Home – Blog – Industry News: MNA January Bulletin
January 3, 2020
Happy New Year to all the members and supporters of the Montana Newspaper Association! Our January eBulletin brings news of the revival of the Bigfork Eagle after a four-year hiatus, the awarding of 2020 internship grants, and the official opening of the 2020 MNA Better Newspaper Contest.
We’re also excited to announce that we’ve firmed up our plans for the 135th MNA annual convention, scheduled this year at the Kalispell Hilton Garden Inn on June 12 and 13. Look for more details to emerge as our program comes together in the next few months.
Members who are interested in the overall direction of the MNA should feel encouraged to attend its board meetings, which have been set this year for Jan. 17 in Helena, April 24 at the University of Montana School of Journalism in Missoula, and June 11 at the convention. A fourth board meeting has been tentatively set for Sept. 25, 2020 at a location to be determined.
The MNA staff looks forward to a great year advancing the newspaper industry in 2020, and we appreciate your enthusiastic support for the work of our 81 professional members across the state.
Jan. 1: New Year’s Day: MNA office closed
Jan. 2: 2020 MNA Better Newspaper Contest open for entries
Jan. 10: Online Media Campus webinar on cybersecurity
Jan. 16: Online Media Campus webinar on classifieds
Jan. 17: MNAS and MNA boards meet in Helena
Jan. 20: Federal holiday for Martin Luther King Jr. Day
Jan. 28-29: Data Visualization workshop at University of Montana Media Lab
Feb. 3: Nominations open for Montana Newspaper Hall of Fame, MNA Master Editor/Publisher, and Dick Crockford Distinguished Service Award
Feb. 12: 2020 MNA Better Newspaper Contest closed for entries
Feb. 17: Federal Holiday for Presidents’ Day
Better Newspaper Contest open for entries
The 2020 MNA Better Newspaper Contest has officially opened for entries. Submissions will be accepted from now until Wednesday, February 12, 2020. Please consider entering your newspaper’s best work from 2019 to help us recognize the finest in newspaper publishing from across the state. Winners will be announced on Saturday, June 13 during the 2020 MNA Annual Convention at the Kalispell Hilton Garden Inn. Full rules and submission instructions are available on the MNA website. (MNA)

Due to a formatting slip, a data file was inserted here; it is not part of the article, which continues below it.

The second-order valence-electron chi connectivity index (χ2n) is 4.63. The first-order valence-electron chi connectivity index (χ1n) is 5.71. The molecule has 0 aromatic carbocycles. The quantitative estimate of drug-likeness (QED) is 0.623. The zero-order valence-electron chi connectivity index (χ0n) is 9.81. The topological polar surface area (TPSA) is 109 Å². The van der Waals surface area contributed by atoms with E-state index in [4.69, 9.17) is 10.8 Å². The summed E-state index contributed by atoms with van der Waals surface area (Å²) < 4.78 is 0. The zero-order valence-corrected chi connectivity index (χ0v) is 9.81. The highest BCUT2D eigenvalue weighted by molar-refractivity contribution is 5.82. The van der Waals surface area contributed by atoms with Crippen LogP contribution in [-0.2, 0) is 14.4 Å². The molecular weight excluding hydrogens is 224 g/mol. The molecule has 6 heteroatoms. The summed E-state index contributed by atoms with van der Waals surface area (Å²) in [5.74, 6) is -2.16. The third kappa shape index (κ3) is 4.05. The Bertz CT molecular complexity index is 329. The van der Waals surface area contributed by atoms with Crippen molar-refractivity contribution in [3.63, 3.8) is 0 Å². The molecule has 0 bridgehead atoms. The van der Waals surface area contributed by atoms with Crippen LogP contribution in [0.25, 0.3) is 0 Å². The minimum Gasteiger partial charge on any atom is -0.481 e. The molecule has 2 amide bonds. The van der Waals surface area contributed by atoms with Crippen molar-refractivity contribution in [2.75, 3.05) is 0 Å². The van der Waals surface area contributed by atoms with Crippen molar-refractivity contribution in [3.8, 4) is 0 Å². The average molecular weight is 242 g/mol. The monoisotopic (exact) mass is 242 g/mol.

Bigfork Eagle relaunches with fresh format after four-year hiatus
The weekly newspaper known for its hometown focus, sports coverage and plucky cartoons enjoyed a 39-year run, before falling on hard times and ultimately shuttering its print edition in December 2015. Now it’s back. (Bigfork Eagle)
Editor Scott Thompson leaves Great Falls Tribune
Editor Scott Thompson is leaving his position at the Great Falls Tribune to become the director of communications and marketing at Great Falls College MSU. Thompson, who has served the Tribune in numerous roles, began his 16-year career at the Tribune as a sports copy editor in 2003 and worked his way up into management roles. (Great Falls Tribune)
Montana Newspaper Foundation announces winners of 2020 internship grants
The Montana Newspaper Foundation is pleased to announce the Fort Benton River Press, the Boulder Monitor, and the Miles City Star have been awarded grants of $1,500 grants to partially defray the expense of interns this year. Internships offer great opportunities for students with a passion for the newspaper industry and our Montana Newspaper Association professional members. (MNA)